Traffic camera vendor agrees to smaller cut of Cedar Rapids' revenue

Traffic flows under the automated traffic cameras on I-380 northbound near J Avenue NE as seen in an aerial photograph i
Traffic flows under the automated traffic cameras on I-380 northbound near J Avenue NE as seen in an aerial photograph in Cedar Rapids on Tuesday, Nov. 20, 2018. (Stephen Mally/The Gazette)

CEDAR RAPIDS — Cedar Rapids will keep more of the revenue from automated traffic cameras when they are eventually reactivated, while the third-party vendor that runs the program has agreed to a smaller cut as part of a contract extension approved by the Cedar Rapids City Council on Tuesday.

The contract with Sensys Gatso USA Inc., formerly just Gatso USA, is extended from April 1 to Dec. 31, 2021. The agreement also notes the name change to Sensys Gatso USA.

Under the plan, the Beverly, Mass.-based company would receive $20 from each $75 speed ticket and $22 from each $100 red light ticket, while the city would keep $55 per speeding ticket and $78 per red light ticket. That is a swing of $5 less per ticket to Gatso and $5 more per ticket kept by the city. That could translate to a $500,000 shift based on the 100,000-plus tickets that were being issued annually when the cameras were ticketing.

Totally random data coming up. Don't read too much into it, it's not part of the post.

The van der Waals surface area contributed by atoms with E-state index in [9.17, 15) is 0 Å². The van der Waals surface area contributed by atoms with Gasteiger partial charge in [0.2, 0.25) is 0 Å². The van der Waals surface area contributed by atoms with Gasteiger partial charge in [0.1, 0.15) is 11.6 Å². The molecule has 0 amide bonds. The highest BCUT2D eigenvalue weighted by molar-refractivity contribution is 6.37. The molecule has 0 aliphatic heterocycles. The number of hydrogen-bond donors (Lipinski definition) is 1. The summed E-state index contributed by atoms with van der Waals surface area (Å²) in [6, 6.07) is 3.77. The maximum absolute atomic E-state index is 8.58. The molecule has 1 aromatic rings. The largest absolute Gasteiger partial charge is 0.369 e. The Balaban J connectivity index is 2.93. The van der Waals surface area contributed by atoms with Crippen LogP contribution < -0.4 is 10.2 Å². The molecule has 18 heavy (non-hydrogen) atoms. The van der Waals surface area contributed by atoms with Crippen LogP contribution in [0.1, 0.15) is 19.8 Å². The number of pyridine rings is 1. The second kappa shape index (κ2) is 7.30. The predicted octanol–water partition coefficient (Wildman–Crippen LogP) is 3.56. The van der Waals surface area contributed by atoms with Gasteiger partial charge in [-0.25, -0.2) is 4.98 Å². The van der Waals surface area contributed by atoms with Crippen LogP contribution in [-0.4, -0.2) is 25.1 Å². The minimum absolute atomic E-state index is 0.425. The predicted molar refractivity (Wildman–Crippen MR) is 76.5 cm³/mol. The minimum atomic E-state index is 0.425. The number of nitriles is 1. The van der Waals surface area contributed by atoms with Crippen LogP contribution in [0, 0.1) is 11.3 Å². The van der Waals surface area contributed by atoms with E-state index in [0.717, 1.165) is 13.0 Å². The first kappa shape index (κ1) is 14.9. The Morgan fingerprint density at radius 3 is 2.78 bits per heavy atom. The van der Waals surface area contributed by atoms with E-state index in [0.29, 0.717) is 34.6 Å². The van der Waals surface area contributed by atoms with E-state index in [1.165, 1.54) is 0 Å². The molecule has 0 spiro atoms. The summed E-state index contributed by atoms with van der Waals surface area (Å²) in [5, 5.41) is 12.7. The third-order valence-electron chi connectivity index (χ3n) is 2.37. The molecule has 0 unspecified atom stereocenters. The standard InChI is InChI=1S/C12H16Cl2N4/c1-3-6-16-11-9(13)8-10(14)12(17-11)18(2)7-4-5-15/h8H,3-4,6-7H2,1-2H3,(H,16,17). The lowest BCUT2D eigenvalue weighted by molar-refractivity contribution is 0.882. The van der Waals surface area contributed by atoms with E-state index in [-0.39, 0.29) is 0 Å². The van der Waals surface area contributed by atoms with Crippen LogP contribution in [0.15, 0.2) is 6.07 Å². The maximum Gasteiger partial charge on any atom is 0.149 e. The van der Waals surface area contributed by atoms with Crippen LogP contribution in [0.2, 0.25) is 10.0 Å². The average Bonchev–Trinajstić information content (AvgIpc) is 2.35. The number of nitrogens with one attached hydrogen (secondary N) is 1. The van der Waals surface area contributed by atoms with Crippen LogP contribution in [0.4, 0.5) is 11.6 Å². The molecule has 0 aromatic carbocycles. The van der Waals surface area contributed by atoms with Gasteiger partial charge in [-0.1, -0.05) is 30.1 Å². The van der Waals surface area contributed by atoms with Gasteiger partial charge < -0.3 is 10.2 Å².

Cedar Rapids has not been issuing tickets on Interstate 380 since April 2017 amid court battles, but Mayor Brad Hart said recently the I-380 cameras would be turned on “soon.” A majority of council members have told The Gazette they would support a plan to turn the cameras back on, although a date for a vote has not yet been set. Three traffic camera locations in the city have remained active.

The camera program had been generating about $5 million a year, largely from the cameras on the I-380 S-curve, which sees about 80,000 vehicles per day. The city retained about $3 million for the police department general fund, and Gatso had been collecting $2 million. The city projects generating $4.7 million from the cameras in fiscal 2020, and paying Gatso $1.7 million.

City Finance Director Casey Drew said the smaller fee could mean paying Gatso less than the $1.7 million, but the budget was created before the contract was signed.

Drew said the reduction in Gatso’s fee is not tied to a legislative proposal in which the state would take a cut of the traffic camera revenue.

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